Do the tools to quantify addiction help to define it?
Understanding what counts as an addiction, and what can be done to address it is the work of researchers across many disciplines. But what tools are used to ‘measure’ addiction, and are these capable of legitimising an addiction or improving our knowledge of it?
These are the questions being addressed by a team of researchers based at the Australian National Drug Research Institute, Curtin University, Australia, who have analysed the tools used to identify substance abuse and addiction to understand how they contribute to or stabilise the realities of addiction.
The researchers, Dr Robyn Dwyer and Dr Suzanne Fraser, writing in the journal Health Sociology Review, identify five key processes by which the tools used to screen or diagnose addiction which help to establish, standardise and normalise an addiction within an individual. They conclude that some of the tools may contribute to establishing an addiction, and suggest further research into the choice of tools used.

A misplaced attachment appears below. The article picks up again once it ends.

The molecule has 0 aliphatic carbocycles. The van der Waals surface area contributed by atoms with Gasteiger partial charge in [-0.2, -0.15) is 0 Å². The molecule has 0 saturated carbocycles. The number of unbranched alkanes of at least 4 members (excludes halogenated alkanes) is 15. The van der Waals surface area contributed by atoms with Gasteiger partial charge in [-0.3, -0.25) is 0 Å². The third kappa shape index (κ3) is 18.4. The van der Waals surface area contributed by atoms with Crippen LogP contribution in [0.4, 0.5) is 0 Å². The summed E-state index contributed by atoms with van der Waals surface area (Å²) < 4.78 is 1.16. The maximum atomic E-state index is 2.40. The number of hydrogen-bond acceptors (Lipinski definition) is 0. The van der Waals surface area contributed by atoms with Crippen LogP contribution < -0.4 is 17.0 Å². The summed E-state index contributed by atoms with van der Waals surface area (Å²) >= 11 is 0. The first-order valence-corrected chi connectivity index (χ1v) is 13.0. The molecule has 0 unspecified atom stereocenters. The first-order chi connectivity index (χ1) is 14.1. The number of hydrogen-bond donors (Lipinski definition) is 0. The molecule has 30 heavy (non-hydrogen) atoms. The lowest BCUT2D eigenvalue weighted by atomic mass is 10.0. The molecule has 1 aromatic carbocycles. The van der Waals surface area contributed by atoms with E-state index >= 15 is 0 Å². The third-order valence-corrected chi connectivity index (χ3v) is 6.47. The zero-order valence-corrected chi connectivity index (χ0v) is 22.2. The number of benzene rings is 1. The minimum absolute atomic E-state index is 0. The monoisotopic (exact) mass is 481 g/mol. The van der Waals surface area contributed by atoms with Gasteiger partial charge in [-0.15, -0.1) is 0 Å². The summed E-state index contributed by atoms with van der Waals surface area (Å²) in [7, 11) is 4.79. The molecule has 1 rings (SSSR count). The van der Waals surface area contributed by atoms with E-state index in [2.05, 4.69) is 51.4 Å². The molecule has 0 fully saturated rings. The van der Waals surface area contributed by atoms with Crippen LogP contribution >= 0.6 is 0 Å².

Dwyer and Fraser identify five key processes by which these tools can be analysed and considered to establish or standardise an addiction; reduction, expression, quantification, normalisation and populationisation.
They believe that through these processes more and more individuals can be considered ‘addicted’, thereby inflating assumed rates of addiction, or that tools can be applied without discrimination to individuals, reinforcing assumptions about the scale and character of addiction and shaping individual experiences of addiction.
By using this analysis to identify such limitations and characteristics of the tools used to define an addiction, the researchers do not intend to suggest that a perfect catch-all tool could be developed allowing a perfect window into the reality of an individual’s addiction. However, they do hope that by questioning how knowledge of addiction is gained, better or different ways of understanding it might be obtained.
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